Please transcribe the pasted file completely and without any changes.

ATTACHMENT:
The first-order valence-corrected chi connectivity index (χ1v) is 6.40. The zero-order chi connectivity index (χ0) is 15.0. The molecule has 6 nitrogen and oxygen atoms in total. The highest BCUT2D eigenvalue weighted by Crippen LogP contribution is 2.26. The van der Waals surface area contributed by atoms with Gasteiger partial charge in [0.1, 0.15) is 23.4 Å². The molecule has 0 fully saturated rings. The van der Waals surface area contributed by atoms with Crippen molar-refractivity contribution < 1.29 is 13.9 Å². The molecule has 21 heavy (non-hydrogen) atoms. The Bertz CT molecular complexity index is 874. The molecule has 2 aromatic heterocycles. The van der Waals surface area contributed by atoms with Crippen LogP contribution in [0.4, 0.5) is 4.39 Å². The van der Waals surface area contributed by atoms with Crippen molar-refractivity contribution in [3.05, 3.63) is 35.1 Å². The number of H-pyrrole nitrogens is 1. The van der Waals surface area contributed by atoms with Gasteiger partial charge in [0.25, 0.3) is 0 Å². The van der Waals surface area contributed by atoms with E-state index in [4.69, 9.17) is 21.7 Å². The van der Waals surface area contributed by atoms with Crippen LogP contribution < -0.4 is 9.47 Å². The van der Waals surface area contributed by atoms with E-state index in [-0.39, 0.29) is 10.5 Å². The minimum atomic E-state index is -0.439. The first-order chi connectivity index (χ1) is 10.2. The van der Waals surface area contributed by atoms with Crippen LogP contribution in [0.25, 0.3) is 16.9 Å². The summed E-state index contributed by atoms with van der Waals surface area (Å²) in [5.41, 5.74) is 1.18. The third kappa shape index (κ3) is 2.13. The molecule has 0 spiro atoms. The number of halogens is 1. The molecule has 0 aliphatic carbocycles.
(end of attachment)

The first-order valence-corrected chi connectivity index (χ1v) is 6.40. The zero-order chi connectivity index (χ0) is 15.0. The molecule has 6 nitrogen and oxygen atoms in total. The highest BCUT2D eigenvalue weighted by Crippen LogP contribution is 2.26. The van der Waals surface area contributed by atoms with Gasteiger partial charge in [0.1, 0.15) is 23.4 Å². The molecule has 0 fully saturated rings. The van der Waals surface area contributed by atoms with Crippen molar-refractivity contribution < 1.29 is 13.9 Å². The molecule has 21 heavy (non-hydrogen) atoms. The Bertz CT molecular complexity index is 874. The molecule has 2 aromatic heterocycles. The van der Waals surface area contributed by atoms with Crippen LogP contribution in [0.4, 0.5) is 4.39 Å². The van der Waals surface area contributed by atoms with Crippen molar-refractivity contribution in [3.05, 3.63) is 35.1 Å². The number of H-pyrrole nitrogens is 1. The van der Waals surface area contributed by atoms with Gasteiger partial charge in [0.25, 0.3) is 0 Å². The van der Waals surface area contributed by atoms with E-state index in [4.69, 9.17) is 21.7 Å². The van der Waals surface area contributed by atoms with Crippen LogP contribution < -0.4 is 9.47 Å². The van der Waals surface area contributed by atoms with E-state index in [-0.39, 0.29) is 10.5 Å². The minimum atomic E-state index is -0.439. The first-order chi connectivity index (χ1) is 10.2. The van der Waals surface area contributed by atoms with Crippen LogP contribution in [0.25, 0.3) is 16.9 Å². The summed E-state index contributed by atoms with van der Waals surface area (Å²) in [5.41, 5.74) is 1.18. The third kappa shape index (κ3) is 2.13. The molecule has 0 spiro atoms. The number of halogens is 1. The molecule has 0 aliphatic carbocycles.